A new antimalarial compound (DDD107498) tested on mice and several mosquito species has shown great promise, says a study published today (June 18) in the journal Nature. The agent has all the attributes one would look for in an antimalarial drug — activity extending to multiple lifecycle stages of the malaria parasite. In several mice models of malaria, the compound was found to have “comparable or greater efficacy” than the drugs currently being used.
The compound has already “progressed into advanced non-clinical development, with aim of entering into human clinical trials,” notes the paper.
The results gain prominence as the malaria parasite has developed resistance to many of the antimalarial drugs currently being used, including the potent artemisinin. The compound targets the translocation elongation factor 2 (eEF2), which is essential for protein synthesis.
The novel mode of action and excellent drug-like properties (metabolic stability, excellent pharmacokinetics, good bioavailability) makes the compound fight the parasite even when administered as a single-dose treatment. This has great public health implications. For instance, in the case of mice infected with Plasmodium berghei, a single dose of the compound was found to reduce the parasitaemia by 90 per cent.
Besides fighting the parasite, the drug was found to have activity against both the sexual blood stages that cause the disease and the gametocytes that are responsible for malaria transmission. It also exhibited chemoprotection through action on the liver stage.
The compound was found to have excellent activity against the P. falciparum parasite and against several other drug-resistant strains. It fared far better than the currently used artesunate drug against both P. falciparum and P. vivax.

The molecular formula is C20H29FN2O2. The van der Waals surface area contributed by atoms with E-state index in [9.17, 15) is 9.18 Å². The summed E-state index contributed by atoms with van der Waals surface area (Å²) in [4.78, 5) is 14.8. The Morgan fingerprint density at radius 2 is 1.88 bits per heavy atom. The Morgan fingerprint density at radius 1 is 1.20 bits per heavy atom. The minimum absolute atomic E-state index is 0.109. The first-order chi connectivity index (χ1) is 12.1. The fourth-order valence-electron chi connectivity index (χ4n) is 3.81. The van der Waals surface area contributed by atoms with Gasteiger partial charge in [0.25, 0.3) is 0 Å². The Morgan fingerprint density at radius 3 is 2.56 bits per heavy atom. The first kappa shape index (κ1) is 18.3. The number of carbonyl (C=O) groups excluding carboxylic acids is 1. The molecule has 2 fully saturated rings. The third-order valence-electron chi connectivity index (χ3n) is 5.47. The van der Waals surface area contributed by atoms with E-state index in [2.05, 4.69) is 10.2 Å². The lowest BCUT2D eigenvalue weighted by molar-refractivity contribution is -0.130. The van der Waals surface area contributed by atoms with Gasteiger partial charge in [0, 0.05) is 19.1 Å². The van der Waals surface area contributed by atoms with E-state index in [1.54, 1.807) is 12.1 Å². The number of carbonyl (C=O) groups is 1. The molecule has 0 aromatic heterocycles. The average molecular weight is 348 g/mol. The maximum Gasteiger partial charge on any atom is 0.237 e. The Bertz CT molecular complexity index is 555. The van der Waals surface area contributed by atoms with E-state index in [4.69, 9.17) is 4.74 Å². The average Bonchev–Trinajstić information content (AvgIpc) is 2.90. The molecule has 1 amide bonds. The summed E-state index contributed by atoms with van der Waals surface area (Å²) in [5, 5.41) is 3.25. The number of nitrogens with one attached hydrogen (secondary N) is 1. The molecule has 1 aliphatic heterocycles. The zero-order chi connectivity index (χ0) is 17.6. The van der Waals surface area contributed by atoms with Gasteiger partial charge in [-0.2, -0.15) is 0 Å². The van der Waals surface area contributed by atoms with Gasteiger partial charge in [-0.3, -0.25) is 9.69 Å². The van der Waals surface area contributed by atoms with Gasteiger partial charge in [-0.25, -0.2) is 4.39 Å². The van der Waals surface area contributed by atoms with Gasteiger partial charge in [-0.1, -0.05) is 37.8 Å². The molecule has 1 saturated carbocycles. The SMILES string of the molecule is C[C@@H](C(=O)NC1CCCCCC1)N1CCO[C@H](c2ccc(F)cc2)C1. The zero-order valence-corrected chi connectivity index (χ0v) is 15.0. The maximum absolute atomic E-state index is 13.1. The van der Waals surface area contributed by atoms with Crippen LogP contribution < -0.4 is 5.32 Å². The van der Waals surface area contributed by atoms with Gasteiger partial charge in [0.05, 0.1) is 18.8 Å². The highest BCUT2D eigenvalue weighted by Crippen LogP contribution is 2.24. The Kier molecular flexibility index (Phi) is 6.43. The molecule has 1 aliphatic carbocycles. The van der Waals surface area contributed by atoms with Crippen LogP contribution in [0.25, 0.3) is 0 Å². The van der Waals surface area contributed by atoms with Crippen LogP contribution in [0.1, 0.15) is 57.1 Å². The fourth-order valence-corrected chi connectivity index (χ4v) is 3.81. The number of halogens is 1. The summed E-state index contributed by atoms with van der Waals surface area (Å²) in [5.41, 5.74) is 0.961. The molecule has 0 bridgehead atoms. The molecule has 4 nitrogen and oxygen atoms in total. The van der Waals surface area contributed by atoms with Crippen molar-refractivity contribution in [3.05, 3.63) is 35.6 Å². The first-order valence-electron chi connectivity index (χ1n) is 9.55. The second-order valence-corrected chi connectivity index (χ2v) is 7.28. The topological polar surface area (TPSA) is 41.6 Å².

When a female mosquito infected with P. falciparum feeds on a human, parasites in the sporozoite stage enter the bloodstream and go straight into the liver where they infect the liver cells. In the case of liver schizont stage, the compound was found to be effective even when the compound was introduced after infection with P. berghei liver stage was established.
But when the mice were treated with the compound prior to being infected with P. berghei sporozites, no signs of parasitaemia were found even after 30 days, thus establishing its ability to prevent infection.
The parasite erythrocytic form differentiates into the asymptomatic male and female gametocytes within the human host. The mature (stage V) gametocytes are infective to mosquitoes. Once ingested by mosquitoes, the gametocytes differentiate into gametes. But the novel compound inhibited the formation of both male and female gametes thus blocking the transmission of the parasite from humans to mosquitoes.
To further test its power to block transmission, mice were first infected with P. berghei and then treated with the compound before mosquitoes took a direct blood meal. Nearly 91 per cent reduction in mosquitoes was seen at day 10 compared with control mosquitoes.
When the mosquitoes that took a blood meal from infected, drug-treated mice were allowed to feed on uninfected mice, there was an 89.5 per cent reduction in the number of mice that developed blood-stage malaria infection.
In 2013, there were 200 million cases of malaria, and nearly 0.6 million deaths across the world. In the case of India, despite halving the number of malaria deaths per 100,000 during the period 1990-2013, malaria remains a “tremendous health burden.” In 2013, there were about 61 million malaria cases in India and nearly 116,000 deaths.